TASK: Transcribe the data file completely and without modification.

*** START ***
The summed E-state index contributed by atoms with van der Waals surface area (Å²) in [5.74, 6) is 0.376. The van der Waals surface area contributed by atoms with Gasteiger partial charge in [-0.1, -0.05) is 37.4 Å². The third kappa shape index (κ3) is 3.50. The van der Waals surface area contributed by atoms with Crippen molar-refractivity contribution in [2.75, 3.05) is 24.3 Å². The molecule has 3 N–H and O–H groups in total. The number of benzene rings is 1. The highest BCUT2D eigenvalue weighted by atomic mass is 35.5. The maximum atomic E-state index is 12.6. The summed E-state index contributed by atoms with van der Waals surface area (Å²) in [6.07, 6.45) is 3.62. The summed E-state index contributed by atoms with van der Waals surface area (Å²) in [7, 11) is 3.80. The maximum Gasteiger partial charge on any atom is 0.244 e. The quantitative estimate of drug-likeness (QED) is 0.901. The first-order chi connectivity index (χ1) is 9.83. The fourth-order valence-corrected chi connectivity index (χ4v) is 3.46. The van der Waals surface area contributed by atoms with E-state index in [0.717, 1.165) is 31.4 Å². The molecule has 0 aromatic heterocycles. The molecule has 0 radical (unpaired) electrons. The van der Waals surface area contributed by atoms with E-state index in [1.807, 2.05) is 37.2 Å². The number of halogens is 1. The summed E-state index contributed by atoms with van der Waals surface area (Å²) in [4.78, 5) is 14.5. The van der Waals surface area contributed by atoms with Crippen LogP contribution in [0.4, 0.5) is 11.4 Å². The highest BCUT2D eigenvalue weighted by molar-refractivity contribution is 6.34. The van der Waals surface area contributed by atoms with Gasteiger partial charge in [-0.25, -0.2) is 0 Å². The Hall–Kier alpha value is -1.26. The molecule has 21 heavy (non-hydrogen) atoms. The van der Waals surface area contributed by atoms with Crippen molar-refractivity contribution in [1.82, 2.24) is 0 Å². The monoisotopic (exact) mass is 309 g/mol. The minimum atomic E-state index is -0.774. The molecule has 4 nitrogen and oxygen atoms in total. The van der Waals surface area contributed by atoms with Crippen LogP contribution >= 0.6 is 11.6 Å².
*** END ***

The summed E-state index contributed by atoms with van der Waals surface area (Å²) in [5.74, 6) is 0.376. The van der Waals surface area contributed by atoms with Gasteiger partial charge in [-0.1, -0.05) is 37.4 Å². The third kappa shape index (κ3) is 3.50. The van der Waals surface area contributed by atoms with Crippen molar-refractivity contribution in [2.75, 3.05) is 24.3 Å². The molecule has 3 N–H and O–H groups in total. The number of benzene rings is 1. The highest BCUT2D eigenvalue weighted by atomic mass is 35.5. The maximum atomic E-state index is 12.6. The summed E-state index contributed by atoms with van der Waals surface area (Å²) in [6.07, 6.45) is 3.62. The summed E-state index contributed by atoms with van der Waals surface area (Å²) in [7, 11) is 3.80. The maximum Gasteiger partial charge on any atom is 0.244 e. The quantitative estimate of drug-likeness (QED) is 0.901. The first-order chi connectivity index (χ1) is 9.83. The fourth-order valence-corrected chi connectivity index (χ4v) is 3.46. The van der Waals surface area contributed by atoms with E-state index in [0.717, 1.165) is 31.4 Å². The molecule has 0 aromatic heterocycles. The molecule has 0 radical (unpaired) electrons. The van der Waals surface area contributed by atoms with E-state index in [1.807, 2.05) is 37.2 Å². The number of halogens is 1. The summed E-state index contributed by atoms with van der Waals surface area (Å²) in [4.78, 5) is 14.5. The van der Waals surface area contributed by atoms with Crippen LogP contribution in [0.4, 0.5) is 11.4 Å². The highest BCUT2D eigenvalue weighted by molar-refractivity contribution is 6.34. The van der Waals surface area contributed by atoms with Gasteiger partial charge in [-0.25, -0.2) is 0 Å². The Hall–Kier alpha value is -1.26. The molecule has 21 heavy (non-hydrogen) atoms. The van der Waals surface area contributed by atoms with Crippen molar-refractivity contribution in [1.82, 2.24) is 0 Å². The monoisotopic (exact) mass is 309 g/mol. The minimum atomic E-state index is -0.774. The molecule has 4 nitrogen and oxygen atoms in total. The van der Waals surface area contributed by atoms with Crippen LogP contribution >= 0.6 is 11.6 Å².